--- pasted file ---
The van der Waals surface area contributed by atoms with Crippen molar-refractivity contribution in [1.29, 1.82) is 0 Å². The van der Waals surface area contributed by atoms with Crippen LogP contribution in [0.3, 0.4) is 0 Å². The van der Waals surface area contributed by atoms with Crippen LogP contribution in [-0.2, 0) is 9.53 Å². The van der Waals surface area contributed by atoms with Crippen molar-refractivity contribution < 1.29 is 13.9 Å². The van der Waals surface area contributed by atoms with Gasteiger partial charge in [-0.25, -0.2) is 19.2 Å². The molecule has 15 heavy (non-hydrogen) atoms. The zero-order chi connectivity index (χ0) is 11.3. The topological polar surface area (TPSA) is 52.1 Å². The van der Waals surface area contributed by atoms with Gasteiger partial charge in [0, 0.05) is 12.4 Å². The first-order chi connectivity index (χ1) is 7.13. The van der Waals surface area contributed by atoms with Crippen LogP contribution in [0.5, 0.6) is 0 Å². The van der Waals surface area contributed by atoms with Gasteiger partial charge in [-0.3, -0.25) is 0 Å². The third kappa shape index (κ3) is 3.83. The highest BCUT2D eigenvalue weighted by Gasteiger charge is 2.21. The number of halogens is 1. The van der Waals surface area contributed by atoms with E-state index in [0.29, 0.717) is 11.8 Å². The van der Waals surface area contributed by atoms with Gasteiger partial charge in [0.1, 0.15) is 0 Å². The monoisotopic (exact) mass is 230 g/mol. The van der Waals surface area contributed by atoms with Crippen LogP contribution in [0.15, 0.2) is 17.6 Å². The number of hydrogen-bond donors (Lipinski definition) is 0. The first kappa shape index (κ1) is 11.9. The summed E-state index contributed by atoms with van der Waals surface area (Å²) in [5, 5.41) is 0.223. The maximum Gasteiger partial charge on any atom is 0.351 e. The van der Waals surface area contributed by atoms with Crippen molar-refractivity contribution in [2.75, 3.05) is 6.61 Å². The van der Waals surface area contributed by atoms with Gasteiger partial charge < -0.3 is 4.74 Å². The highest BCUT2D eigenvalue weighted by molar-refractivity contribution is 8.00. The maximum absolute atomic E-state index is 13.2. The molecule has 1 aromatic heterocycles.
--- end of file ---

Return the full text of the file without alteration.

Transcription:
The van der Waals surface area contributed by atoms with Crippen molar-refractivity contribution in [1.29, 1.82) is 0 Å². The van der Waals surface area contributed by atoms with Crippen LogP contribution in [0.3, 0.4) is 0 Å². The van der Waals surface area contributed by atoms with Crippen LogP contribution in [-0.2, 0) is 9.53 Å². The van der Waals surface area contributed by atoms with Crippen molar-refractivity contribution < 1.29 is 13.9 Å². The van der Waals surface area contributed by atoms with Gasteiger partial charge in [-0.25, -0.2) is 19.2 Å². The molecule has 15 heavy (non-hydrogen) atoms. The zero-order chi connectivity index (χ0) is 11.3. The topological polar surface area (TPSA) is 52.1 Å². The van der Waals surface area contributed by atoms with Gasteiger partial charge in [0, 0.05) is 12.4 Å². The first-order chi connectivity index (χ1) is 7.13. The van der Waals surface area contributed by atoms with Crippen LogP contribution in [0.5, 0.6) is 0 Å². The van der Waals surface area contributed by atoms with Gasteiger partial charge in [-0.3, -0.25) is 0 Å². The third kappa shape index (κ3) is 3.83. The highest BCUT2D eigenvalue weighted by Gasteiger charge is 2.21. The number of halogens is 1. The van der Waals surface area contributed by atoms with E-state index in [0.29, 0.717) is 11.8 Å². The van der Waals surface area contributed by atoms with Gasteiger partial charge in [0.1, 0.15) is 0 Å². The monoisotopic (exact) mass is 230 g/mol. The van der Waals surface area contributed by atoms with Crippen LogP contribution in [0.15, 0.2) is 17.6 Å². The number of hydrogen-bond donors (Lipinski definition) is 0. The first kappa shape index (κ1) is 11.9. The summed E-state index contributed by atoms with van der Waals surface area (Å²) in [5, 5.41) is 0.223. The maximum Gasteiger partial charge on any atom is 0.351 e. The van der Waals surface area contributed by atoms with Crippen molar-refractivity contribution in [2.75, 3.05) is 6.61 Å². The van der Waals surface area contributed by atoms with Gasteiger partial charge < -0.3 is 4.74 Å². The highest BCUT2D eigenvalue weighted by molar-refractivity contribution is 8.00. The maximum absolute atomic E-state index is 13.2. The molecule has 1 aromatic heterocycles.